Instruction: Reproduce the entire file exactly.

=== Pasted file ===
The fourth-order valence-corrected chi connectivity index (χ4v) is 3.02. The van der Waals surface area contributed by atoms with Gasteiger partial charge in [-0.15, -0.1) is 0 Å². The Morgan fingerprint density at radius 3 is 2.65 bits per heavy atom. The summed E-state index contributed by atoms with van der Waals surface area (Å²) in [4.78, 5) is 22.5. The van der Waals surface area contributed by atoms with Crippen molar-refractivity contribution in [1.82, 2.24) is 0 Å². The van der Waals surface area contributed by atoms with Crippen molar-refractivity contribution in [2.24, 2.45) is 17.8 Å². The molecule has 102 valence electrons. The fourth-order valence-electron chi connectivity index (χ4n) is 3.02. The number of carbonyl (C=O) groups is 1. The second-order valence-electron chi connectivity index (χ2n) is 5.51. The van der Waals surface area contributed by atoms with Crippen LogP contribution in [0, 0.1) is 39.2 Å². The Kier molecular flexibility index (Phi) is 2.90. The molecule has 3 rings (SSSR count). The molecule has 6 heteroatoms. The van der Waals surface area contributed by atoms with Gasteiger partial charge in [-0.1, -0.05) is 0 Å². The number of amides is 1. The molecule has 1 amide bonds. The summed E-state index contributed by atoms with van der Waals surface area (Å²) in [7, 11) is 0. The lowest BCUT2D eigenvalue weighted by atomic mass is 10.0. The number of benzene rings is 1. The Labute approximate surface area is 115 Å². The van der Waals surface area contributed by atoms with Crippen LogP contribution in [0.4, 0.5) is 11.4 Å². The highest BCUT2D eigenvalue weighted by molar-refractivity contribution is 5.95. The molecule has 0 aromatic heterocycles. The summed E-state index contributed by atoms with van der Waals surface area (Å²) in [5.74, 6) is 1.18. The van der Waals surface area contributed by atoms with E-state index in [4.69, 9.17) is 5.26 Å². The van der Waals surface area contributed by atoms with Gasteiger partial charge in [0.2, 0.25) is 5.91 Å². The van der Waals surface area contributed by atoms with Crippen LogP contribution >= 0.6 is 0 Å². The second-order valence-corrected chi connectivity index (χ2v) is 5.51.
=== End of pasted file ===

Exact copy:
The fourth-order valence-corrected chi connectivity index (χ4v) is 3.02. The van der Waals surface area contributed by atoms with Gasteiger partial charge in [-0.15, -0.1) is 0 Å². The Morgan fingerprint density at radius 3 is 2.65 bits per heavy atom. The summed E-state index contributed by atoms with van der Waals surface area (Å²) in [4.78, 5) is 22.5. The van der Waals surface area contributed by atoms with Crippen molar-refractivity contribution in [1.82, 2.24) is 0 Å². The van der Waals surface area contributed by atoms with Crippen molar-refractivity contribution in [2.24, 2.45) is 17.8 Å². The molecule has 102 valence electrons. The fourth-order valence-electron chi connectivity index (χ4n) is 3.02. The number of carbonyl (C=O) groups is 1. The second-order valence-electron chi connectivity index (χ2n) is 5.51. The van der Waals surface area contributed by atoms with Crippen LogP contribution in [0, 0.1) is 39.2 Å². The Kier molecular flexibility index (Phi) is 2.90. The molecule has 3 rings (SSSR count). The molecule has 6 heteroatoms. The van der Waals surface area contributed by atoms with Gasteiger partial charge in [-0.1, -0.05) is 0 Å². The number of amides is 1. The molecule has 1 amide bonds. The summed E-state index contributed by atoms with van der Waals surface area (Å²) in [7, 11) is 0. The lowest BCUT2D eigenvalue weighted by atomic mass is 10.0. The number of benzene rings is 1. The Labute approximate surface area is 115 Å². The van der Waals surface area contributed by atoms with Crippen LogP contribution in [0.4, 0.5) is 11.4 Å². The highest BCUT2D eigenvalue weighted by molar-refractivity contribution is 5.95. The molecule has 0 aromatic heterocycles. The summed E-state index contributed by atoms with van der Waals surface area (Å²) in [5.74, 6) is 1.18. The van der Waals surface area contributed by atoms with E-state index in [4.69, 9.17) is 5.26 Å². The van der Waals surface area contributed by atoms with Gasteiger partial charge in [0.2, 0.25) is 5.91 Å². The van der Waals surface area contributed by atoms with Crippen LogP contribution >= 0.6 is 0 Å². The second-order valence-corrected chi connectivity index (χ2v) is 5.51.